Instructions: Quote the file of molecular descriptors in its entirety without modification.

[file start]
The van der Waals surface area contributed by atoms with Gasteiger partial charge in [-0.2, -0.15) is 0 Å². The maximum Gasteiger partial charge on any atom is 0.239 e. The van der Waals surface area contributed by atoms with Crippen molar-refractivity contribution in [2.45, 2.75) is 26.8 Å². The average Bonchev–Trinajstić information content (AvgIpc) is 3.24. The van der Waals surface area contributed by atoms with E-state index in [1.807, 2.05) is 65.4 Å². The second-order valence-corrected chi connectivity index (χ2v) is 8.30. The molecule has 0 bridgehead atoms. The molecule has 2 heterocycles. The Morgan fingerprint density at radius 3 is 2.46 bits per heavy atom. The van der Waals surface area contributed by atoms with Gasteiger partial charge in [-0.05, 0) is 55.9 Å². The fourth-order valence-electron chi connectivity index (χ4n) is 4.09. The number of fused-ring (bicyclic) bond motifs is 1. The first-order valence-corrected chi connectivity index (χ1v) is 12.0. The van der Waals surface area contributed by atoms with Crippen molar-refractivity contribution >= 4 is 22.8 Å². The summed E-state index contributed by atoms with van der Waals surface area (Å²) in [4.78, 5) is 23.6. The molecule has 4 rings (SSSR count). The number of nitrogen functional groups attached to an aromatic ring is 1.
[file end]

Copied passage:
The van der Waals surface area contributed by atoms with Gasteiger partial charge in [-0.2, -0.15) is 0 Å². The maximum Gasteiger partial charge on any atom is 0.239 e. The van der Waals surface area contributed by atoms with Crippen molar-refractivity contribution in [2.45, 2.75) is 26.8 Å². The average Bonchev–Trinajstić information content (AvgIpc) is 3.24. The van der Waals surface area contributed by atoms with E-state index in [1.807, 2.05) is 65.4 Å². The second-order valence-corrected chi connectivity index (χ2v) is 8.30. The molecule has 0 bridgehead atoms. The molecule has 2 heterocycles. The Morgan fingerprint density at radius 3 is 2.46 bits per heavy atom. The van der Waals surface area contributed by atoms with Gasteiger partial charge in [-0.05, 0) is 55.9 Å². The fourth-order valence-electron chi connectivity index (χ4n) is 4.09. The number of fused-ring (bicyclic) bond motifs is 1. The first-order valence-corrected chi connectivity index (χ1v) is 12.0. The van der Waals surface area contributed by atoms with Crippen molar-refractivity contribution >= 4 is 22.8 Å². The summed E-state index contributed by atoms with van der Waals surface area (Å²) in [4.78, 5) is 23.6. The molecule has 4 rings (SSSR count). The number of nitrogen functional groups attached to an aromatic ring is 1.